Resident Evil 4 is officially available for iPhone 15 Pro and M-series Macs and iPads. The remake of the 2005 game is an “over-the-shoulder” third-person shooter (thank god) and features redesigned visuals, new character designs and backgrounds.
The game comes a couple of months after Resident Evil Village was also released for the latest iPhone 15 Pro devices. Like this other game, BGR had the chance to go hands-on with Resident Evil 4 a few days before it was officially released.
According to Capcom, Resident Evil 4 preserves “the essence of the original game while introducing modernized gameplay, a reimagined storyline, and vividly detailed graphics to make this the latest survival horror game where life and death, terror and catharsis intersect.”
The story is about Leon S. Kennedy, one of the survivors of the biological disaster in Raccoon City. After six years of the incident, he was recruited as an agent reporting directly to the president of the United States. With multiple missions of experience on his back, Leon is sent to rescue the president’s kidnapped daughter, who is in a secluded European village where there is something terribly wrong with the villagers.
You’ll get everything and more from a Resident Evil game, but the graphics don’t follow
More than reviewing the game, as a tech reporter, I was looking for the same stuff I did when I wrote my first impressions of Resident Evil Village. What makes me cover this game is the iPhone 15 Pro’s new A17 Pro chip.
With 3nm in size, it has 19 billion transistors with a 6-core CPU, two high-end performance cores, up to 10% faster, and 4 performance-core CPUs. Thanks to the new Neural Engine, it can perform 35 trillion operations per second.
With a 6-core GPU, it’s 20% faster than the previous generation while also improving efficiency. One of the exclusive features of this processor is the hardware-accelerate ray tracing, 4x better than software ray tracing, which was previously available with the iPhone 14 Pro.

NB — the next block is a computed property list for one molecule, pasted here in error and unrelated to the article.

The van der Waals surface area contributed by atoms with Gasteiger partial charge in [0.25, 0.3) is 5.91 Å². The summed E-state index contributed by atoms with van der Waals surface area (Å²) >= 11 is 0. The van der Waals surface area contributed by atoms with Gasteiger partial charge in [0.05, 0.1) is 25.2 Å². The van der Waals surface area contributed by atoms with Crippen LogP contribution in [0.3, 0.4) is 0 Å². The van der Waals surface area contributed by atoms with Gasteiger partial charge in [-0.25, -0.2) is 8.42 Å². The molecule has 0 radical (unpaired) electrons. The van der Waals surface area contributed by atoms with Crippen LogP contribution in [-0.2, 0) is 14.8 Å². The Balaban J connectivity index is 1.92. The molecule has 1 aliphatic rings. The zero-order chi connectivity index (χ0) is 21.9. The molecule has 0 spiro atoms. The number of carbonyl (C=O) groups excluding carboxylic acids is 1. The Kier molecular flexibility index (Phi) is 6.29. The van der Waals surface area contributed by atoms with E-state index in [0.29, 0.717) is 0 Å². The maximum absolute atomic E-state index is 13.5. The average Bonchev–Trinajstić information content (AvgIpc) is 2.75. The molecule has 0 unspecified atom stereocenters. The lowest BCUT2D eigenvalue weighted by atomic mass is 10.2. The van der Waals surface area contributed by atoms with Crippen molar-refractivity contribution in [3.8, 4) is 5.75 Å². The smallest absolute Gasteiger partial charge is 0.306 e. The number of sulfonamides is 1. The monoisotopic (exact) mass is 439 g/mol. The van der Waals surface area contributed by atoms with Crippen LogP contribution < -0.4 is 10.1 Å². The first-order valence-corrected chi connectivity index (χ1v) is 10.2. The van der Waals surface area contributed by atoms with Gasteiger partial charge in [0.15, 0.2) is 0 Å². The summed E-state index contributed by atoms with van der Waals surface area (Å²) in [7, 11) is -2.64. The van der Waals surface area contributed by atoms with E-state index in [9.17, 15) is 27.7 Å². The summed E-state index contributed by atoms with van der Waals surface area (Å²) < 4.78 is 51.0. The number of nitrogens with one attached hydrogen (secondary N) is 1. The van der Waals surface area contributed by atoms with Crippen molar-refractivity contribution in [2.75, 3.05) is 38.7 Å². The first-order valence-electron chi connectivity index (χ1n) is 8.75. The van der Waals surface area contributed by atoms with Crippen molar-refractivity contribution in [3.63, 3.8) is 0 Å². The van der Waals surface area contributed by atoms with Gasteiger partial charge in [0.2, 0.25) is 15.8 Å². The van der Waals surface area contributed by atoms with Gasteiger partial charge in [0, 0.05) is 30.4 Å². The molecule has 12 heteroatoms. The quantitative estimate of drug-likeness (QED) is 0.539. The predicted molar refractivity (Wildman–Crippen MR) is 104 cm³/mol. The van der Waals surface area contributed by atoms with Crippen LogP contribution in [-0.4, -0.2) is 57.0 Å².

While the game ran smoothly for most time, I was disappointed with some of the cutscenes. For example, in some scenes, the flashlight was completely pixilated like in a PlayStation 2 game. Even though the hardware-accelerate ray tracing isn’t available for this title*, I expected some of the scenarios would be better rendered.
iMore’s Daryl Baxter also noted similar issues. He wrote on X: “It looks like a PS2 game from 2000. It’s also lagged for me in certain parts.” He even posted a screenshot of Leon’s eyebrows as if it was a monobrow, actually.
The iPhone 15 Pro doesn’t really help as well
These issues mentioned above won’t affect your gameplay. After all, this is the same critically acclaimed title that people played on PlayStation, Xbox, and PC. But if you have already played Resident Evil 4 on these platforms, why buy a similar experience for $60? (It’s actually $30 until January 17, 2024, as Capcom is offering the full IAP unlock for half the price)
Also, when I wrote about Resident Evil Village, I noted that the iPhone gets hotter after just a few minutes of gameplay. While this didn’t impact framerates, I’m getting more and more upset with this iPhone, as it’s always warm – and when I need the A17 Pro to show its power, it can get really hot.
That said, the phone gets hotter, the battery drains faster, and I’m not having the experience I expected with an AAA game.
If you’re a Resident Evil evangelist, I’m sure you’ll have a lot of fun – especially if you haven’t played this title since 2005. With new gameplay mechanics and a revamped plot twist, there’s a lot to love here. But if you’re looking for all these tiny details, you might get a bit frustrated with this iPhone title.
You can find Resident Evil 4 on the App Store and Mac App Store.
Update: * Previously, this story mentioned that even with hardware-accelerated ray tracing, there were some poor renderings, but Resident Evil 4 doesn’t support it, even though the iPhone 15 Pro does.